The Amount Of Irish Students Seeking Help For Mental Health Issues Has Risen

The Amount Of Irish Students Seeking Help For Mental Health Issues Has Risen

College can be stressful, whether your a fresher or final year student. But for those stepping on campus for the first time it can be especially anxious. Moving from home, living with new people and being in charge of your own schedule can seem daunting, & sometimes it can have an adverse effect on your mental health.

This month, USI released data showing 74% of students fear experiencing negative mental health in the future. And with almost 75% of all mental disorders emerging between ages 15 and 25.

Dr Declan Aherne of the University Of Limerick confirmed to the Irish Examiner that 1,100 students used the counselling services in the university last year, representing 8%-10% of the on-campus population. “Eight years ago, it would have been 500. Numbers have more than doubled in the last eight years, yet numbers attending university haven’t doubled.”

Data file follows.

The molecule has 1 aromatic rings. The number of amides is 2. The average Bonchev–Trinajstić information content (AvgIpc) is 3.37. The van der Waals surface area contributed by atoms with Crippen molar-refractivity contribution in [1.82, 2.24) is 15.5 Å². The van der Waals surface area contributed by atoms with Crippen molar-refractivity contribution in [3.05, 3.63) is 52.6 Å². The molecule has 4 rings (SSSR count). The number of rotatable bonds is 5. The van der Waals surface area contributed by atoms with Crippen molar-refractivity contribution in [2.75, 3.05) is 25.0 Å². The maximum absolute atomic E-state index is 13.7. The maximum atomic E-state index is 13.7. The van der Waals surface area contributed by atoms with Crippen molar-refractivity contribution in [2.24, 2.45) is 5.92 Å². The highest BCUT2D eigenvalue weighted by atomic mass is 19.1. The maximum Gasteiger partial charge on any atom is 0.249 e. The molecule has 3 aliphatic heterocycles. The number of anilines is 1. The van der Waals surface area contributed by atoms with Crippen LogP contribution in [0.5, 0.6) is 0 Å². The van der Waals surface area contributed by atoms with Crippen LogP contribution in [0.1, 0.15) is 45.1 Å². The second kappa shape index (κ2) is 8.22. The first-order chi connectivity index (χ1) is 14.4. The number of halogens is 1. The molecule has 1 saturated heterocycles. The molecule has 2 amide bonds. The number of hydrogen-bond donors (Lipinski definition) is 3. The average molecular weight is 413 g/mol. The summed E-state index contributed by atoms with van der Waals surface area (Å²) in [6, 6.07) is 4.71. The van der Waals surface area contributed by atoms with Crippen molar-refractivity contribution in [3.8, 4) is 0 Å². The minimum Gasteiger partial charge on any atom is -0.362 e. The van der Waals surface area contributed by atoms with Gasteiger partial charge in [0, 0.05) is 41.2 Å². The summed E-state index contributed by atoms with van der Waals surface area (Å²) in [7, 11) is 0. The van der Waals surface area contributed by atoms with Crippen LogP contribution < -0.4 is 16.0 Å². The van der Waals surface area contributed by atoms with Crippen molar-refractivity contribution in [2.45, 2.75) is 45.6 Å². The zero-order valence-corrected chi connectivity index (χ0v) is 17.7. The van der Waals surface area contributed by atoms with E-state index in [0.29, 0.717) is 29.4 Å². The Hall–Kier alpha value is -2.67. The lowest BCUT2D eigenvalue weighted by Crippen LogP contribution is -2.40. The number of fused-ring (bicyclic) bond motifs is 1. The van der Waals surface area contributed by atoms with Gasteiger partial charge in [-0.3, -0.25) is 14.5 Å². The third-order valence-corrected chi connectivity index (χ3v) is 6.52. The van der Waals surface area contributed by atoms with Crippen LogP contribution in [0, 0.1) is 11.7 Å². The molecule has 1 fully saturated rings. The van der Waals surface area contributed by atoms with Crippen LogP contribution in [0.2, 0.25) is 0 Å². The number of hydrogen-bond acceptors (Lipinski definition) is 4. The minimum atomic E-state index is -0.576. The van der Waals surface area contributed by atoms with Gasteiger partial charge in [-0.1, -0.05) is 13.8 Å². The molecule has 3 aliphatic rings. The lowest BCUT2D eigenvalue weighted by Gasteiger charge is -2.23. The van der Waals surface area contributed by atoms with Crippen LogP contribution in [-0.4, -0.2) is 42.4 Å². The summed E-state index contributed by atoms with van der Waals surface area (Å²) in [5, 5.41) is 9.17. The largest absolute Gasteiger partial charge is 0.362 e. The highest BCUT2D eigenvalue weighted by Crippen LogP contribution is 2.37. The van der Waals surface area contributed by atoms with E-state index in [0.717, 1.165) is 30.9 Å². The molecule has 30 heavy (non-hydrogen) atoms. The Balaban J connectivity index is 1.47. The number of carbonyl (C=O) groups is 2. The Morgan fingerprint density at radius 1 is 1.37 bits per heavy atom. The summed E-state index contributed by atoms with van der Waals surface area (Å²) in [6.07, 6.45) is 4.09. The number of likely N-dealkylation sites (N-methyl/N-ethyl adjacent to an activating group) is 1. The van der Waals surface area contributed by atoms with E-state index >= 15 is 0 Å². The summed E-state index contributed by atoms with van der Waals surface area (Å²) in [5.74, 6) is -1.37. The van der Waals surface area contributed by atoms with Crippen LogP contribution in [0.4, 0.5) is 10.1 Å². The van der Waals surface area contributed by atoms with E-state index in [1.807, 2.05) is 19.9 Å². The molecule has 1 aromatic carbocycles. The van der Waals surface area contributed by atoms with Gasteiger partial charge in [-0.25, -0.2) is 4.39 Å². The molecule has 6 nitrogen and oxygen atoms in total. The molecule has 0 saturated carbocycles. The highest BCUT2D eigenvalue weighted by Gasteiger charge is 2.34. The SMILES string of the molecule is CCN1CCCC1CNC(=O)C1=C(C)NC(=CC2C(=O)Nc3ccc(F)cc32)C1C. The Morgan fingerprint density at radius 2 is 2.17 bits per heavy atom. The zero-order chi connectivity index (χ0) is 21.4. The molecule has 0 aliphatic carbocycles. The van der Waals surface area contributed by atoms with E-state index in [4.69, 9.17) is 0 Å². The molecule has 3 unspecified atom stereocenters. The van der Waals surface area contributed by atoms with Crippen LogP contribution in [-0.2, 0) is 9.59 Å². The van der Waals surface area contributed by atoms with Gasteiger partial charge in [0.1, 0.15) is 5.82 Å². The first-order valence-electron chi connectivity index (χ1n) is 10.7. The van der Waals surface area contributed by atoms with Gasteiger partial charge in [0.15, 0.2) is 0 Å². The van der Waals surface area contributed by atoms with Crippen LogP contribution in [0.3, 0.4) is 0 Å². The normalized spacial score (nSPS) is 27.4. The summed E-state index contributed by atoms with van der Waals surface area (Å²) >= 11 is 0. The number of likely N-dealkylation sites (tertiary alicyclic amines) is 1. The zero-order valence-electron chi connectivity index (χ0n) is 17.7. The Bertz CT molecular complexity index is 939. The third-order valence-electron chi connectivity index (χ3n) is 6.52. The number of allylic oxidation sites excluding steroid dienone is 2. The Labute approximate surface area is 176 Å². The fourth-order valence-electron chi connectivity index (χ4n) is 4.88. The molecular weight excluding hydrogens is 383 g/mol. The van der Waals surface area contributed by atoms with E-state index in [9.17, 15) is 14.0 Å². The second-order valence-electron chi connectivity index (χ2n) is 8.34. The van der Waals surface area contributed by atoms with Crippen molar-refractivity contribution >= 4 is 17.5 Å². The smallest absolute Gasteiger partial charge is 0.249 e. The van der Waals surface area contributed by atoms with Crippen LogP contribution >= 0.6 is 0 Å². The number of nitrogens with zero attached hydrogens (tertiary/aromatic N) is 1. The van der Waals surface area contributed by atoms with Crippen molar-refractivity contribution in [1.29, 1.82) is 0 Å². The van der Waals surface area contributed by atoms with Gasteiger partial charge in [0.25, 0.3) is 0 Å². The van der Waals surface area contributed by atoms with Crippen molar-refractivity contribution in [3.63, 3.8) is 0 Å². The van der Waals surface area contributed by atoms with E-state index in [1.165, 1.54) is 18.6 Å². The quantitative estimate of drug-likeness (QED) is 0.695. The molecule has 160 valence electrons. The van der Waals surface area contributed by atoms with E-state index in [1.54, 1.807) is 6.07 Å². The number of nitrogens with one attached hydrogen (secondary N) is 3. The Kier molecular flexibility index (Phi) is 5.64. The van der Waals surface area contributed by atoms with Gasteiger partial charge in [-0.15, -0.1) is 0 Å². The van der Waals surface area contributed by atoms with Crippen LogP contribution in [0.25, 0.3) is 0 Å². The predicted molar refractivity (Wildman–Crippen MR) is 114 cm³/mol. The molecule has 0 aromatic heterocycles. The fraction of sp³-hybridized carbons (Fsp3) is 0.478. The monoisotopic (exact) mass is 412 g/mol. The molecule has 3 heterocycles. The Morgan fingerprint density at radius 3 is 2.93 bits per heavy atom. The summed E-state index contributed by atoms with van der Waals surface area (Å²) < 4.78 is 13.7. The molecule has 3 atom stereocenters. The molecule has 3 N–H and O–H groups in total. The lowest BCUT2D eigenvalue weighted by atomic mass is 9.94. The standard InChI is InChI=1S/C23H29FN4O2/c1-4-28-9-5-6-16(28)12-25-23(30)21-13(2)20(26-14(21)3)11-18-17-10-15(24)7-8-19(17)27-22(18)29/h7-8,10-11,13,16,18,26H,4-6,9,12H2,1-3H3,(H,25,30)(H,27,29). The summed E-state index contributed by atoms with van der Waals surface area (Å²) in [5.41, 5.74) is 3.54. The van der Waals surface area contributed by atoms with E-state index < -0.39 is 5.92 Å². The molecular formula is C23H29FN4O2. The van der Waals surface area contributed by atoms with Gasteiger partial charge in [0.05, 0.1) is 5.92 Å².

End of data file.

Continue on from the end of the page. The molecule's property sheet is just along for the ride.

Across all third-level colleges, 15,000 young people attend counselling services annually. “All colleges have seen huge increases in the last 10 years. It tells us young people are ripe and ready and willing to talk about their problems,” says Aherne.

Elsewhere, Union of Students in Ireland (USI) president Michael Kerrigan spoke about the pros & cons of transitioning into college life. “Many students enjoy the intellectual challenge of study, opting for courses and subjects that match their interests. However, adapting to academic study and understanding what’s expected of you can be intimidating.”


While the rise in mental issues can be seen as a negative it can also be because more people are actually talking openly about any problems they may have and are seeking help. In their piece, the Examiner also spoke to other colleges about what they're doing to promote mental health and tackle any issues. It's well worth a read.

Also Students should check out for more information & help on minding their mental health.

See Also: Investigation Finds Increased Demand On Third-Level Mental Health Services

Eoin Lyons

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